Tuesday, April 08, 2008

fool on the hill



the pope already wrote about Garth Turner's new book: Greater Fool - the troubled future of real estate, and there is a blog that goes with it. He did a post on Vancouver (you have to check it out), and I was compelled to reproduce some of his commentary here.
I own a downtown [westend] Vancouver condo in a very good building within 3 blocks of the seawall and many other amenities. At 750 sq ft. it is pefect for a young couple or retirees. The market value is currently about 440K and I have about 110K equity. Is this type of property going to be affected to the same degree as other properties? Would you advise to sell now and wait out the coming crash?
Thank you in advance,
Al

You have a condo the size of my garage, worth $440,000, with condo fees, property taxes and other carrying costs, and you ask if this is a solid long-term investment in an over-valued market teetering at the tipping point of unaffordability? Are you serious?

This is exactly the kind of unit which has an uncertain future since there are scads of competing condos in the area, and a limited universe of “young couples or retirees” able or silly enough to buy one of them. Unless your unit is unique, with a full water view or the latest in amenities, or on the trendiest block, then there’s no reason to believe it will escape the coming correction in Vancouver prices. Get used to it. Or get out.
What is remarkable, is that Turner is an MP in Ottawa, and is quite vocal about the impending downturn in the economy, and the concomitant RE melt-down.

Mr. Turner is best known (lately) for being kicked out of the Conservative party by Herr Harper for being...too vocal. He sat as an Independent for a while, and since joined with the Liberals. He also was an MP in the short-lived Kim Campbell gov't (hey - she's from Vancouver) after losing a bid for the PC leadership to Ms. Campbell. He had a regular column in the Toronto Sun, and has written numerous articles published in other major Canadian daily newspapers.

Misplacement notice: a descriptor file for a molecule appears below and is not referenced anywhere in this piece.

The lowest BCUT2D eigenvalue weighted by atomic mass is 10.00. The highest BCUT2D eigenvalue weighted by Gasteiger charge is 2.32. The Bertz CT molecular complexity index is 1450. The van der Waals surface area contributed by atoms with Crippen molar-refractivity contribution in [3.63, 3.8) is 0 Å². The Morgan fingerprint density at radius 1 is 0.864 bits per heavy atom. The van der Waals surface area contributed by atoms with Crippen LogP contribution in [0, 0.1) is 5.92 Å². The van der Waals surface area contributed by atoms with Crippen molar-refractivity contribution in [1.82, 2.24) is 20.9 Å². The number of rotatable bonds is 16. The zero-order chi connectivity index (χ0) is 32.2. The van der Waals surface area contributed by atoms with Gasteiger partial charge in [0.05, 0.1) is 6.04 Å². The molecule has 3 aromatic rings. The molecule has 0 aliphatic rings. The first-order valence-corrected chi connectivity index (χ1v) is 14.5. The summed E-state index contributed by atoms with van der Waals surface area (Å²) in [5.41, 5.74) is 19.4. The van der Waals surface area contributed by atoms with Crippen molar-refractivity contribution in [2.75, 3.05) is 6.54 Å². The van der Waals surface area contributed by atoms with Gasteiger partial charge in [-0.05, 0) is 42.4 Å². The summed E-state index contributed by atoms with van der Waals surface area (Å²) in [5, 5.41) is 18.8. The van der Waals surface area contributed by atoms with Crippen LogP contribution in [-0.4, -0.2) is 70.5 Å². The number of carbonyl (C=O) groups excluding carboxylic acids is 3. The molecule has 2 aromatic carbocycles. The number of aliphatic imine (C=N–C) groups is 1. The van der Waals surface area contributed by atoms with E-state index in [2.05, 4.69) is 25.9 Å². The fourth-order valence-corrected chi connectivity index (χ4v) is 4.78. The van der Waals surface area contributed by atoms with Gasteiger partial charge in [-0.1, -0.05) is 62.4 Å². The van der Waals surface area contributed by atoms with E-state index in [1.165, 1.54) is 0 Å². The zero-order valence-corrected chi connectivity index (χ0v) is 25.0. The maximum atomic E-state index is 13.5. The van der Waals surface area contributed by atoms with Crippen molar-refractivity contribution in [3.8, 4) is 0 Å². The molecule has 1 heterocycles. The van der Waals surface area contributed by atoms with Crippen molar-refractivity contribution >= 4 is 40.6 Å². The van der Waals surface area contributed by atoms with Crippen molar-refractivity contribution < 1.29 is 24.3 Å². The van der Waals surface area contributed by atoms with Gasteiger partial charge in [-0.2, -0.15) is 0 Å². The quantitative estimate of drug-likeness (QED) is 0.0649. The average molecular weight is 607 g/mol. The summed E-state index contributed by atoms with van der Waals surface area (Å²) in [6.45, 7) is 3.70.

Turner also has a political blog (link at Greater Fool), that is filled with mostly tedious comments, and Turner's reportage of events on Parliament Hill. Mr. Turner is a great advocate of Mr. Turner. Vexatious, and often vituperative, but both of his blogs are worth checking out.

I just like him because Charles McVety despises him.

25 comments:

markoz said...

I hope Garth is right about a real estate crash but it seems a bit rich when he lambastes this guy for having a condo "the size of my garage". In his book he says that in the energy challenged future, people will shun large suburban homes with their attendant heating and commuting costs.

aetakeo said...

Agreed, Markoz.

Although I sort of get the garage slur, because I wish there was more "middle ground" inventory out there. There's a big difference in livability for a family of four 'tween 750 sq feet and a generous and hard to find 1000 - 1200 sq. feet. My family doesn't need a suburban home of 2300 sq ft, but this 825 is pretty full!

Feels like all the condos down here are 750 sq feet and in that space there are 2 (or 2.5?!) bathrooms and no cupboard space. For the reasons you say about energy challenges, we already have decided to shun the large suburban home, but it'd be nice if there were some just slightly larger 2 bedrooms. Or (gasp), 3 bedrooms.

Then it'd not just be club kids and retirees in this Urban Density experiment, but actual (peak earning-years) families, who are otherwise the group that might most need help being more green - since busy schedules often means corners cut.

Mathematical said...